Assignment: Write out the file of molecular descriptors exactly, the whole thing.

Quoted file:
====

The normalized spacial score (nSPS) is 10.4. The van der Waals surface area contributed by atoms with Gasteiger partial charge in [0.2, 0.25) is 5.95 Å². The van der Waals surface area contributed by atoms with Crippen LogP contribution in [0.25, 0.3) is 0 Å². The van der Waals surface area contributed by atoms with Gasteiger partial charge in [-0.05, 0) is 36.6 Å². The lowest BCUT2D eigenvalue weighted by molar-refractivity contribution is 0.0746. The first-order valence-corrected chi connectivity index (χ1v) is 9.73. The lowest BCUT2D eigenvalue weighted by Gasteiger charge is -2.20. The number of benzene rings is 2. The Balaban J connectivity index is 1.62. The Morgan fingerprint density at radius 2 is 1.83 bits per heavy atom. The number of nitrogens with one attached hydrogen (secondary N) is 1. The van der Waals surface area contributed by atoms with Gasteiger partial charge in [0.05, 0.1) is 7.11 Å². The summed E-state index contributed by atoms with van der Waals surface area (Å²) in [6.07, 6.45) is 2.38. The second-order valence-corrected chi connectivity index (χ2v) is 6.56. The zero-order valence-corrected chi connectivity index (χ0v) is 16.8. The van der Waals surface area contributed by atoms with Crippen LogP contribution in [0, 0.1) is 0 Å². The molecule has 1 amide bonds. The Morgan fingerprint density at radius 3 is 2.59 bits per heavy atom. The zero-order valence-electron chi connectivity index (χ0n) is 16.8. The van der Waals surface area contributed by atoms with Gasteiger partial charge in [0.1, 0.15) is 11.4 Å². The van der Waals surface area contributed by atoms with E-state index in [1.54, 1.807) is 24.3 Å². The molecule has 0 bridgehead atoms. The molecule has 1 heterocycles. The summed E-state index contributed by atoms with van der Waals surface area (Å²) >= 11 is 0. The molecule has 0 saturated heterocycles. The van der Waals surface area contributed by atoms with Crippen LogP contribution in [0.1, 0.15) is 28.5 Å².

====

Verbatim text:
The normalized spacial score (nSPS) is 10.4. The van der Waals surface area contributed by atoms with Gasteiger partial charge in [0.2, 0.25) is 5.95 Å². The van der Waals surface area contributed by atoms with Crippen LogP contribution in [0.25, 0.3) is 0 Å². The van der Waals surface area contributed by atoms with Gasteiger partial charge in [-0.05, 0) is 36.6 Å². The lowest BCUT2D eigenvalue weighted by molar-refractivity contribution is 0.0746. The first-order valence-corrected chi connectivity index (χ1v) is 9.73. The lowest BCUT2D eigenvalue weighted by Gasteiger charge is -2.20. The number of benzene rings is 2. The Balaban J connectivity index is 1.62. The Morgan fingerprint density at radius 2 is 1.83 bits per heavy atom. The number of nitrogens with one attached hydrogen (secondary N) is 1. The van der Waals surface area contributed by atoms with Gasteiger partial charge in [0.05, 0.1) is 7.11 Å². The summed E-state index contributed by atoms with van der Waals surface area (Å²) in [6.07, 6.45) is 2.38. The second-order valence-corrected chi connectivity index (χ2v) is 6.56. The zero-order valence-corrected chi connectivity index (χ0v) is 16.8. The van der Waals surface area contributed by atoms with Crippen LogP contribution in [0, 0.1) is 0 Å². The molecule has 1 amide bonds. The Morgan fingerprint density at radius 3 is 2.59 bits per heavy atom. The zero-order valence-electron chi connectivity index (χ0n) is 16.8. The van der Waals surface area contributed by atoms with Gasteiger partial charge in [0.1, 0.15) is 11.4 Å². The van der Waals surface area contributed by atoms with E-state index in [1.54, 1.807) is 24.3 Å². The molecule has 0 bridgehead atoms. The molecule has 1 heterocycles. The summed E-state index contributed by atoms with van der Waals surface area (Å²) >= 11 is 0. The molecule has 0 saturated heterocycles. The van der Waals surface area contributed by atoms with Crippen LogP contribution in [0.1, 0.15) is 28.5 Å².